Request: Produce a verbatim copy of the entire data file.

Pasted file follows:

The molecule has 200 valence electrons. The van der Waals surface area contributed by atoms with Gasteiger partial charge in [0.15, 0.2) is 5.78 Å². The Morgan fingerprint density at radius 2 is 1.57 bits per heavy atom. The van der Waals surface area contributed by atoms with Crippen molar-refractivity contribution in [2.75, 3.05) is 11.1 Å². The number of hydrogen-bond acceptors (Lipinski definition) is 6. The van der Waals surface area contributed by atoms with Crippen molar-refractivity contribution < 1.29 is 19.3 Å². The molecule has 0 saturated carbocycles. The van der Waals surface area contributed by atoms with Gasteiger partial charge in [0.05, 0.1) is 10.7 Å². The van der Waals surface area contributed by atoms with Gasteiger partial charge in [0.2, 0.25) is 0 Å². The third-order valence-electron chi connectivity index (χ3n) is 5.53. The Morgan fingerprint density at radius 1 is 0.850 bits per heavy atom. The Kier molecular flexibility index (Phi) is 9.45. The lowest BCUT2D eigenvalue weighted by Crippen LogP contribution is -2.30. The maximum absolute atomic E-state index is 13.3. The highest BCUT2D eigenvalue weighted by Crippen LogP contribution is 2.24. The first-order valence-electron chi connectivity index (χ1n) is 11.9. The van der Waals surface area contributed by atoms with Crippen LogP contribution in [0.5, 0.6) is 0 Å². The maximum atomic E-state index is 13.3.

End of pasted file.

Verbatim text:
The molecule has 200 valence electrons. The van der Waals surface area contributed by atoms with Gasteiger partial charge in [0.15, 0.2) is 5.78 Å². The Morgan fingerprint density at radius 2 is 1.57 bits per heavy atom. The van der Waals surface area contributed by atoms with Crippen molar-refractivity contribution in [2.75, 3.05) is 11.1 Å². The number of hydrogen-bond acceptors (Lipinski definition) is 6. The van der Waals surface area contributed by atoms with Crippen molar-refractivity contribution < 1.29 is 19.3 Å². The molecule has 0 saturated carbocycles. The van der Waals surface area contributed by atoms with Gasteiger partial charge in [0.05, 0.1) is 10.7 Å². The van der Waals surface area contributed by atoms with Gasteiger partial charge in [0.2, 0.25) is 0 Å². The third-order valence-electron chi connectivity index (χ3n) is 5.53. The Morgan fingerprint density at radius 1 is 0.850 bits per heavy atom. The Kier molecular flexibility index (Phi) is 9.45. The lowest BCUT2D eigenvalue weighted by Crippen LogP contribution is -2.30. The maximum absolute atomic E-state index is 13.3. The highest BCUT2D eigenvalue weighted by Crippen LogP contribution is 2.24. The first-order valence-electron chi connectivity index (χ1n) is 11.9. The van der Waals surface area contributed by atoms with Crippen LogP contribution in [0.5, 0.6) is 0 Å². The maximum atomic E-state index is 13.3.